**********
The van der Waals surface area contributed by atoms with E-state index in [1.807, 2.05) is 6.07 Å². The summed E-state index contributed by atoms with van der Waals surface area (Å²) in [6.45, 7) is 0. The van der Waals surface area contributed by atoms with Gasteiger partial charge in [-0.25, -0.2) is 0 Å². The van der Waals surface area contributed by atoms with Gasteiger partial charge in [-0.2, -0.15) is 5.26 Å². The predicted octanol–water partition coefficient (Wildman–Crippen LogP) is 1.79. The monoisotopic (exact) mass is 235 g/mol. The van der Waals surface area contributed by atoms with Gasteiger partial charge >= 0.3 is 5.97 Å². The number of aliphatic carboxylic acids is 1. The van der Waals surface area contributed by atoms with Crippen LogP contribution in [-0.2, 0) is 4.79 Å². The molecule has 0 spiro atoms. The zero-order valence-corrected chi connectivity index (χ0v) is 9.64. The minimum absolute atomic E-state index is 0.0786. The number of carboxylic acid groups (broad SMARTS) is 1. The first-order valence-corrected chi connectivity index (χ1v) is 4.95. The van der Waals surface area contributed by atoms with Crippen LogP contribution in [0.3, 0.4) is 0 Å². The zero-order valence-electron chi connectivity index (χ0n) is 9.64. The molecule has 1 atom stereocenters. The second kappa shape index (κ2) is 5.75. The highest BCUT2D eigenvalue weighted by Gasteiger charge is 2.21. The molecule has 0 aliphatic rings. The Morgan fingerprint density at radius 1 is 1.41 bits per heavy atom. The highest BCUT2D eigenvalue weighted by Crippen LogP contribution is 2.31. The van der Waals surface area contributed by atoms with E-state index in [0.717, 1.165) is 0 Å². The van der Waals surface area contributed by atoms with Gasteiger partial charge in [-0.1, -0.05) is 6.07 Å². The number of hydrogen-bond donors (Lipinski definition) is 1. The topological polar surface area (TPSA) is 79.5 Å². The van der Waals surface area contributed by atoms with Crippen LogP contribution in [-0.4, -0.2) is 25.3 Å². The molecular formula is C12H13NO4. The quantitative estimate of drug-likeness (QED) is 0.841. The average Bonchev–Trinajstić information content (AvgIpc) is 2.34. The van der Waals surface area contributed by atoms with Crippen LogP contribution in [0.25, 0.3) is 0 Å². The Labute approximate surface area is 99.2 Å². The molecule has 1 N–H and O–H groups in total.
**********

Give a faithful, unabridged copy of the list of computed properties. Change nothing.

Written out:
The van der Waals surface area contributed by atoms with E-state index in [1.807, 2.05) is 6.07 Å². The summed E-state index contributed by atoms with van der Waals surface area (Å²) in [6.45, 7) is 0. The van der Waals surface area contributed by atoms with Gasteiger partial charge in [-0.25, -0.2) is 0 Å². The van der Waals surface area contributed by atoms with Gasteiger partial charge in [-0.2, -0.15) is 5.26 Å². The predicted octanol–water partition coefficient (Wildman–Crippen LogP) is 1.79. The monoisotopic (exact) mass is 235 g/mol. The van der Waals surface area contributed by atoms with Gasteiger partial charge >= 0.3 is 5.97 Å². The number of aliphatic carboxylic acids is 1. The van der Waals surface area contributed by atoms with Crippen LogP contribution in [-0.2, 0) is 4.79 Å². The molecule has 0 spiro atoms. The zero-order valence-corrected chi connectivity index (χ0v) is 9.64. The minimum absolute atomic E-state index is 0.0786. The number of carboxylic acid groups (broad SMARTS) is 1. The first-order valence-corrected chi connectivity index (χ1v) is 4.95. The van der Waals surface area contributed by atoms with Crippen LogP contribution in [0.3, 0.4) is 0 Å². The zero-order valence-electron chi connectivity index (χ0n) is 9.64. The molecule has 1 atom stereocenters. The second kappa shape index (κ2) is 5.75. The highest BCUT2D eigenvalue weighted by Gasteiger charge is 2.21. The molecule has 0 aliphatic rings. The Morgan fingerprint density at radius 1 is 1.41 bits per heavy atom. The highest BCUT2D eigenvalue weighted by Crippen LogP contribution is 2.31. The van der Waals surface area contributed by atoms with E-state index in [0.717, 1.165) is 0 Å². The van der Waals surface area contributed by atoms with Gasteiger partial charge in [-0.1, -0.05) is 6.07 Å². The number of hydrogen-bond donors (Lipinski definition) is 1. The topological polar surface area (TPSA) is 79.5 Å². The van der Waals surface area contributed by atoms with Crippen LogP contribution in [-0.4, -0.2) is 25.3 Å². The molecular formula is C12H13NO4. The quantitative estimate of drug-likeness (QED) is 0.841. The average Bonchev–Trinajstić information content (AvgIpc) is 2.34. The van der Waals surface area contributed by atoms with Crippen LogP contribution in [0.25, 0.3) is 0 Å². The Labute approximate surface area is 99.2 Å². The molecule has 1 N–H and O–H groups in total.